For Anetekhai, the Lagos seafood industry is leading in several areas, including a value chain, where Nigeria has the strongest position in human capital, knowledge base, technologies, financing and international ownership.

The state Commissioner of Agriculture, Ms. Abisola Olusanya, said there was a plan to  improve the marine economy and  support the fisheries sector to increase production and the number of processors and artisans along the value chain.

As it had happened in virtually every industry, she added that the seafood sector faced massive declines in the months following the emergence of the pandemic.

Ms Olusanya said the state produces about 174,000 metric tonnes (MT) of fish yearly while the  demand stood at over 400,000 MT, hence the need to address the huge deficit of over 226,000metric tonnes.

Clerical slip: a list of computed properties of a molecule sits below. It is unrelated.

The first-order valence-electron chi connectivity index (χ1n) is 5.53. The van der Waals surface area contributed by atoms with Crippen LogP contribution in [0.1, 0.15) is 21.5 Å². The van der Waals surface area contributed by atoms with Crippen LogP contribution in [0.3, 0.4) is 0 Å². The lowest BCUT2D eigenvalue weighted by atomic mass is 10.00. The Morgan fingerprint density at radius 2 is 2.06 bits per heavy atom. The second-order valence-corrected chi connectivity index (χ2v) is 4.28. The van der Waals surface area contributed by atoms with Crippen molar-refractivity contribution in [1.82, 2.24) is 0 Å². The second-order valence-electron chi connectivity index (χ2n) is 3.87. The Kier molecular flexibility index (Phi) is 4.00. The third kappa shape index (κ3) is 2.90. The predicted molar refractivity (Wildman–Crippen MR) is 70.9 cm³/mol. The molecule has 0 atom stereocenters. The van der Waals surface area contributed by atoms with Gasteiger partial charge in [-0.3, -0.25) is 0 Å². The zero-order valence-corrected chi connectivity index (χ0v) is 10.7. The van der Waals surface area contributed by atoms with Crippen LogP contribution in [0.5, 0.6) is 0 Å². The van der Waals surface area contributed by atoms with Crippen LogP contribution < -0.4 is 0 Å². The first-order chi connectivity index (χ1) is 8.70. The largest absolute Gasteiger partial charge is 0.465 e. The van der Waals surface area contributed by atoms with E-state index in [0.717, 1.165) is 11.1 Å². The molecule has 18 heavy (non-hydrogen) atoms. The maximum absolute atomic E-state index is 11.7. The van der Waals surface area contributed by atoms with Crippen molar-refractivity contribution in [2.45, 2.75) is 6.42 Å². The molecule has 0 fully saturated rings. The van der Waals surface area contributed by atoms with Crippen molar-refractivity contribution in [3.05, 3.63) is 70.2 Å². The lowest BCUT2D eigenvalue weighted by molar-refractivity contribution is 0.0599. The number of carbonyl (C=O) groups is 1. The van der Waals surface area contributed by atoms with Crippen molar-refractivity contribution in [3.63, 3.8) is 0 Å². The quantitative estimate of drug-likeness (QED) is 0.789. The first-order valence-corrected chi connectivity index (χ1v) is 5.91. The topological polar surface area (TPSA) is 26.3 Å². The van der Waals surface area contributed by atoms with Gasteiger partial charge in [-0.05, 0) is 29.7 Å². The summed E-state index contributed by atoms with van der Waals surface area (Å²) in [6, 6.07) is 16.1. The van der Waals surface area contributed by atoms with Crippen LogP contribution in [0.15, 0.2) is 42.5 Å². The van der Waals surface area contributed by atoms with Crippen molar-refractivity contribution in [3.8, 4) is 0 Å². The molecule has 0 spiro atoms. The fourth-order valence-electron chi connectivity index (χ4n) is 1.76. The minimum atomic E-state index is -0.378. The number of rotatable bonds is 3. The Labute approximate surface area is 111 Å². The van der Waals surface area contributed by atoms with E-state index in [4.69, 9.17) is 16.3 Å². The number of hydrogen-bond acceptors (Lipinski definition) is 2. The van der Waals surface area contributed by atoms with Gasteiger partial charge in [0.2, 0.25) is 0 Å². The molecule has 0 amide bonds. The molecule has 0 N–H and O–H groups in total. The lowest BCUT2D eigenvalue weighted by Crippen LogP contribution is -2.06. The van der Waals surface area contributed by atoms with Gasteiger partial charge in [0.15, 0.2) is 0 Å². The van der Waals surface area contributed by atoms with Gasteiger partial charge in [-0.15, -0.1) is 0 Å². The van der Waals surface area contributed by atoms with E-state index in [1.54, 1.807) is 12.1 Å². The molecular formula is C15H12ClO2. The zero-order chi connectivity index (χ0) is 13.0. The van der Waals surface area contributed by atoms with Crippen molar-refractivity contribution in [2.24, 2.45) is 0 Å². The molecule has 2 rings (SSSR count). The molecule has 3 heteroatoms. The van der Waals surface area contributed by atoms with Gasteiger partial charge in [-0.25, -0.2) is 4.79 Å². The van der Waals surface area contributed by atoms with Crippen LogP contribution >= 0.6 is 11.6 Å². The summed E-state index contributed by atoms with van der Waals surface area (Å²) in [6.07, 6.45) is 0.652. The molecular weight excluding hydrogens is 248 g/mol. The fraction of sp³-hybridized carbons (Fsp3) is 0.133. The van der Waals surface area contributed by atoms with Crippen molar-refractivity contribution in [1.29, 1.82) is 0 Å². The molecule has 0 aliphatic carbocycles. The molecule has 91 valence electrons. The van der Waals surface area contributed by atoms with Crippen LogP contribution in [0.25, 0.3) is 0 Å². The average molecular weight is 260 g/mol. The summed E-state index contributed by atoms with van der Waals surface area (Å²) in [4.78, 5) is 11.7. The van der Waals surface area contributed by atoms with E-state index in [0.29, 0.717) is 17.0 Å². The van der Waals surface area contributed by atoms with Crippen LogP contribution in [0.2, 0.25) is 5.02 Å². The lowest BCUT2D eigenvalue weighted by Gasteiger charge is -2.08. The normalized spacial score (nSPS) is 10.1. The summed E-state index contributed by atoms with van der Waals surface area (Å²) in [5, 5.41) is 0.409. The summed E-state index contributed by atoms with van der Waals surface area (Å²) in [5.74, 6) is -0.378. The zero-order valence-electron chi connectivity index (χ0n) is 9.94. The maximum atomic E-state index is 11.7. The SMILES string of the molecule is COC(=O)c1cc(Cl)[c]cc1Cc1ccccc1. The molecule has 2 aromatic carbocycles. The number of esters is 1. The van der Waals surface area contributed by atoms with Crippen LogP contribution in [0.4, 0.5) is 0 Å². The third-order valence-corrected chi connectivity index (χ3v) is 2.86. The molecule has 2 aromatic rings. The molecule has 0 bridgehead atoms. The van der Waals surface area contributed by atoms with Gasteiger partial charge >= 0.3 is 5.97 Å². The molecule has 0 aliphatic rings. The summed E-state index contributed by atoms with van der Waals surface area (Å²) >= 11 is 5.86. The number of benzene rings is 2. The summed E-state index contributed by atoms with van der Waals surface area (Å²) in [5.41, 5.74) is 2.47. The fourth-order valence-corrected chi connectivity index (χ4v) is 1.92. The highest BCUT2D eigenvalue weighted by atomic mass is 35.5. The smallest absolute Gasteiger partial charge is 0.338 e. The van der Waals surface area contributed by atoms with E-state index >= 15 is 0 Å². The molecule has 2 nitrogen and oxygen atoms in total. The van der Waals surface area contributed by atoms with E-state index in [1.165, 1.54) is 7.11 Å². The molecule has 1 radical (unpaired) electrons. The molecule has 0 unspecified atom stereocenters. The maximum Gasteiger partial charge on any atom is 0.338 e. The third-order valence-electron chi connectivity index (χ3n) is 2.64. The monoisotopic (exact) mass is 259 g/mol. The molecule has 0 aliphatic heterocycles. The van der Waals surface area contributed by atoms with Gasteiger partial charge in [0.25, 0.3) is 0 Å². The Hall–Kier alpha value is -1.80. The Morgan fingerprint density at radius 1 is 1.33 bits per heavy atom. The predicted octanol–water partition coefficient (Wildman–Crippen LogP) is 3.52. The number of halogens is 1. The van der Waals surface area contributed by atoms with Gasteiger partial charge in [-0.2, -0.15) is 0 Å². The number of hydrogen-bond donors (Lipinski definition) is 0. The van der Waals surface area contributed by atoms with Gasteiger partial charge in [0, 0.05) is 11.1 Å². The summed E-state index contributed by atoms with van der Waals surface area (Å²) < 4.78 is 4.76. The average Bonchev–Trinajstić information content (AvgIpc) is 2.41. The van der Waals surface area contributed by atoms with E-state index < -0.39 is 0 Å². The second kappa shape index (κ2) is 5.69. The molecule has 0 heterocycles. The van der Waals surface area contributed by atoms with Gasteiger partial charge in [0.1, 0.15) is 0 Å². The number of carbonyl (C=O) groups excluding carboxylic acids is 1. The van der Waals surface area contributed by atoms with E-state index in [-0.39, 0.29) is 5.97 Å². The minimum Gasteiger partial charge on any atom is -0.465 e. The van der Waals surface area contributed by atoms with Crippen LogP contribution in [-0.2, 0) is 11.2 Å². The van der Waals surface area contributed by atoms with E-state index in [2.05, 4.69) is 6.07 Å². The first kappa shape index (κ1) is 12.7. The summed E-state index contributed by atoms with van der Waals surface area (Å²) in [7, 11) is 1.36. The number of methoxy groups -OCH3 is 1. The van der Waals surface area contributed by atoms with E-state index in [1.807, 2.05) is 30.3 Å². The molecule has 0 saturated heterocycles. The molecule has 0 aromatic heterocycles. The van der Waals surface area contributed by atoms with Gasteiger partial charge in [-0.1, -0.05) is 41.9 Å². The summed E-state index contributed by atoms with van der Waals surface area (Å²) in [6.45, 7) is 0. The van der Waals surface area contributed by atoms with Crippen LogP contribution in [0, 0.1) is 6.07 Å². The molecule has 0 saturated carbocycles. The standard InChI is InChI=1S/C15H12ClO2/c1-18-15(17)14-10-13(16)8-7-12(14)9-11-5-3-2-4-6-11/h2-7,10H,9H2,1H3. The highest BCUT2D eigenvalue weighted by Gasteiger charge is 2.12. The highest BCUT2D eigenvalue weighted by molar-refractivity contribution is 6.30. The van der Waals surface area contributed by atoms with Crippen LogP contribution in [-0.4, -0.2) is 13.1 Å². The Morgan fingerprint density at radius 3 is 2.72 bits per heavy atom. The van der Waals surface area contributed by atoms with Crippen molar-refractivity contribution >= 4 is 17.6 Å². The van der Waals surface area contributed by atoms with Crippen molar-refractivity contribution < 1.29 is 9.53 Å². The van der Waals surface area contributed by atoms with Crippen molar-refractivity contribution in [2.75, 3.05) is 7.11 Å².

She said the additional 60,000 MT of fish would include both fingerlings and table size production to what already exist in Lagos.

“The target in terms of production is to increase our production. The demand for fish in Lagos is well over 400,000 metric tonnes and what we are producing as a state is roughly at about 174,000 metric tonnes; so there is a huge deficit of about 226,000 metric tonnes.

“In terms of the target, we just ended our five-year master plan roadmap strategy document, which will be unveiled by Governor Babajide Sanwo-Olu and the plan is to cover the deficit by a certain percentage.